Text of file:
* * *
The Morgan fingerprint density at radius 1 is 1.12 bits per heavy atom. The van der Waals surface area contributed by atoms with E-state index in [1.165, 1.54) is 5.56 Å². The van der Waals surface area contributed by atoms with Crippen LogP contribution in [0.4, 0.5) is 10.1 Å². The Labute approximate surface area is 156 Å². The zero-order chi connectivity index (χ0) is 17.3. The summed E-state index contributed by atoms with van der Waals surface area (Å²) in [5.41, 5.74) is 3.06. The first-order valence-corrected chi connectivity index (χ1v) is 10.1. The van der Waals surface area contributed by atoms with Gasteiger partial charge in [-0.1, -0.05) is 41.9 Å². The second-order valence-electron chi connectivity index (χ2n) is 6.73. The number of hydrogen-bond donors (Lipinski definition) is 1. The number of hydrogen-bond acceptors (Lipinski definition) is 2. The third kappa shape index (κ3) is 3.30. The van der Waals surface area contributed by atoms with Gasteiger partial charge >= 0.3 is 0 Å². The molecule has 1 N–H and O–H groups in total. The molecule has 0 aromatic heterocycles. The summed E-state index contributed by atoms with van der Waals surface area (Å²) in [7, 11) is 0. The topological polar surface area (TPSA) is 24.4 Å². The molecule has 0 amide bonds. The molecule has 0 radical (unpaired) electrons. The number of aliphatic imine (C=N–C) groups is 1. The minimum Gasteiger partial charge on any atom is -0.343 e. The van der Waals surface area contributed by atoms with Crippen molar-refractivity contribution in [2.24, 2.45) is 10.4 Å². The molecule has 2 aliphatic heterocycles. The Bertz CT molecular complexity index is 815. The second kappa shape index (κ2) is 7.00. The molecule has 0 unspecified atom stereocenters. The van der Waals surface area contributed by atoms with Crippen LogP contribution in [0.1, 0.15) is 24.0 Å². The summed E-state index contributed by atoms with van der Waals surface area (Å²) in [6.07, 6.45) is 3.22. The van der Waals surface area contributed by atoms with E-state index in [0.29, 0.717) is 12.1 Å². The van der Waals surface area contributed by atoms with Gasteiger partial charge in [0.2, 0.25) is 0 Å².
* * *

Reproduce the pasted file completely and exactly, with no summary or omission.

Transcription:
The Morgan fingerprint density at radius 1 is 1.12 bits per heavy atom. The van der Waals surface area contributed by atoms with E-state index in [1.165, 1.54) is 5.56 Å². The van der Waals surface area contributed by atoms with Crippen LogP contribution in [0.4, 0.5) is 10.1 Å². The Labute approximate surface area is 156 Å². The zero-order chi connectivity index (χ0) is 17.3. The summed E-state index contributed by atoms with van der Waals surface area (Å²) in [5.41, 5.74) is 3.06. The first-order valence-corrected chi connectivity index (χ1v) is 10.1. The van der Waals surface area contributed by atoms with Gasteiger partial charge in [-0.1, -0.05) is 41.9 Å². The second-order valence-electron chi connectivity index (χ2n) is 6.73. The number of hydrogen-bond donors (Lipinski definition) is 1. The number of hydrogen-bond acceptors (Lipinski definition) is 2. The third kappa shape index (κ3) is 3.30. The van der Waals surface area contributed by atoms with Gasteiger partial charge >= 0.3 is 0 Å². The molecule has 1 N–H and O–H groups in total. The molecule has 0 aromatic heterocycles. The summed E-state index contributed by atoms with van der Waals surface area (Å²) in [7, 11) is 0. The topological polar surface area (TPSA) is 24.4 Å². The molecule has 0 amide bonds. The molecule has 0 radical (unpaired) electrons. The number of aliphatic imine (C=N–C) groups is 1. The minimum Gasteiger partial charge on any atom is -0.343 e. The van der Waals surface area contributed by atoms with Crippen molar-refractivity contribution in [2.24, 2.45) is 10.4 Å². The molecule has 2 aliphatic heterocycles. The Bertz CT molecular complexity index is 815. The second kappa shape index (κ2) is 7.00. The molecule has 0 unspecified atom stereocenters. The van der Waals surface area contributed by atoms with Crippen LogP contribution in [0.1, 0.15) is 24.0 Å². The summed E-state index contributed by atoms with van der Waals surface area (Å²) in [6.07, 6.45) is 3.22. The van der Waals surface area contributed by atoms with E-state index in [0.29, 0.717) is 12.1 Å². The van der Waals surface area contributed by atoms with Gasteiger partial charge in [0.2, 0.25) is 0 Å².